Could you imagine if I lose? I’m not going to feel so good. Maybe I’ll have to leave the country…I could raise more money. I would be the world’s greatest fundraiser, but I just don’t want to do it. – Trumpus, 10/15
Existing emotional instability or psychotic tendencies may be aggravated by corticosteroids. – Warning label for Dexamethasone, Trumpus’ anti-Covid medicine.
Thank you so much for your leadership. – Diane Feinstein to Lindsay Graham, concluding the Amy Coney Barrett hearing.
I am the least racist person in this room. – Trumpus, second debate
Republican Corruption: Trumpus continued to play the old Nazi strategy, accusing his opponents of things that the Republicans themselves are doing or planning to do, especially voter fraud. He mocked Biden for vowing to “listen to the scientists”; accused him of leading an “organized crime family”; demanded his arrest along with that of Obama and the Clintons; called Kamala Harris a “monster”; insulted Dr. Fauci (“a disaster”), reporters (“criminal” and “a radical left Democrat”), CNN (“bastards”) and Michigan governor Gretchen Witmer, refusing to condemn the militia terrorists who had planned to kidnap her.
The Vice-Presidential debate revealed little other than, as Fair.org wrote, “You can’t have a real debate if one party refuses to follow the rules” – such as actually answering the questions – and moderators can’t or won’t enforce them. It did reveal that Pence – and, soon after, Amy Coney Barrett – like their boss, would not commit to supporting a peaceful transfer of power.
California Republicans installed bogus ballot drop-off boxes and refused to remove them. USPS agents raided the home of a QAnon-supporting postal worker and found a massive amount of undelivered mail. The Postal Service itself still hasn’t reversed its election mail s... despite multiple court orders. Sheldon Adelson, whose company had received $700 million in tax cuts, donated another $75 million to Trumpus.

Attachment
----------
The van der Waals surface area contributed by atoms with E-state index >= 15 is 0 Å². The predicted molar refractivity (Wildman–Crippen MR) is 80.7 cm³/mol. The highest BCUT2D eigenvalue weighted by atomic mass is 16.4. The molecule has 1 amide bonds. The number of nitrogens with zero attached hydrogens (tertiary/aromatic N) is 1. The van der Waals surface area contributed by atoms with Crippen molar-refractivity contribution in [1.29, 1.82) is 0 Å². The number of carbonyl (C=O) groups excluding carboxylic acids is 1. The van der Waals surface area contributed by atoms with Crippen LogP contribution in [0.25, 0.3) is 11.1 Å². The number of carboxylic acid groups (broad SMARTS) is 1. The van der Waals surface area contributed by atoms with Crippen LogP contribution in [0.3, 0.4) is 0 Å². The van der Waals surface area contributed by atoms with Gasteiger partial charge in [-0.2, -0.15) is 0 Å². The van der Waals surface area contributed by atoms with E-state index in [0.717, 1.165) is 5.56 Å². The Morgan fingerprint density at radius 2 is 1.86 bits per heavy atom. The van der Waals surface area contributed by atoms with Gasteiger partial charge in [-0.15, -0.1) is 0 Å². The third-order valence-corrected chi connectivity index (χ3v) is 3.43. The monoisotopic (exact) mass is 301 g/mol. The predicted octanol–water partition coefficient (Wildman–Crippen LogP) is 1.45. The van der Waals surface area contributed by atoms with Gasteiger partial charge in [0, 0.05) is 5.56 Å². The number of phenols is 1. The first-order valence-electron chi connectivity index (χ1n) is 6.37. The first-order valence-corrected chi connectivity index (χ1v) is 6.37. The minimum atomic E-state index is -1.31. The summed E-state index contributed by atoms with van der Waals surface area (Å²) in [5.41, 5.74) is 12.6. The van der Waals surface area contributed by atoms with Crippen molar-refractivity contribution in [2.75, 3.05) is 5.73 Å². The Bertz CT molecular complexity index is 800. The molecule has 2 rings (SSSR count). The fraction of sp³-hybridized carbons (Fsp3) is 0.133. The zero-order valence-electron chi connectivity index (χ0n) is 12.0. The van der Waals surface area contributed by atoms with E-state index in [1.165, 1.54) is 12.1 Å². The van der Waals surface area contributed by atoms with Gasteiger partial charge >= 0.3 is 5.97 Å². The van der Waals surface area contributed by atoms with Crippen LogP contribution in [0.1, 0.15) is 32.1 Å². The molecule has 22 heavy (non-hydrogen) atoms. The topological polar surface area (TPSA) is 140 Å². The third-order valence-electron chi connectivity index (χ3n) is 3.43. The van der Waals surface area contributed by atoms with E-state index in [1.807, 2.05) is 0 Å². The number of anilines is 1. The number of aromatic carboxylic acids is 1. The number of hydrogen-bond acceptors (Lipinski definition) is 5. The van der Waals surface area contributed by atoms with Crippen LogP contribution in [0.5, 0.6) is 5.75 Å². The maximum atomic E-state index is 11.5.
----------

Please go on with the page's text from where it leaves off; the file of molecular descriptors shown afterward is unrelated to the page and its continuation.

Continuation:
The Supreme Court: Since Amy Coney Barrett’s confirmation was a foregone conclusion, the least the Democratic Senators might have done was ask serious questions that she couldn’t avoid answering, and they didn’t. The broader issue is what a Biden presidency and a Democratic Senate might do to offset the majority of reactionaries on the court. So far, Biden has allowed Trumpus to set the terms, accusing him of planning to “pack the court.” The real issue, however, is that for three decades or more, the Republicans have done exactly that, from the Supreme down through the various levels of federal judgeships. Mitch McConnell blocked over a hundred of Obama’s nominations. This contributed to a long-term situation in which all but six of the 114 justices to sit on the court have been white men. Trumpus has filled 200 judicial vacancies with 85% white and 76% male appointees. Today, nearly 60% of all sitting federal judges are white men.
Early Voting, The Good News: The well-publicized news of Republican voter suppression tactics may cause some people to stay home in despair. But in the short run, these plans appear to have backfired, motivating vast numbers of people to vote early. Over fifty million have endured the long waits to cast their ballots in numbers that dwarf all previous elections, and it appears that the great majority are Democrats.
The Bad News: No one knows how many people leave without voting because they can’t tolerate the long lines, caused by the fact that Republicans have closed 1,688 polling places in the last six years, primarily in minority neighborhoods. Over five million Americans remain disenfranchised and unable to vote.
In several places, those who remain in line have endured insults and threats not seen since the Jim Crow era. In Memphis, a poll worker was fired for turning away early voters wearing Black Lives Matter shirts. A Miami policeman packed a gun and wore a Trumpus face mask inside a polling place. In primarily Black and Hispanic East Dallas only one in six voting machines were working. In Virginia, Trumpus thugs tried to obstruct people from entering a polling site. This was clearly a dry-run for November 3rd.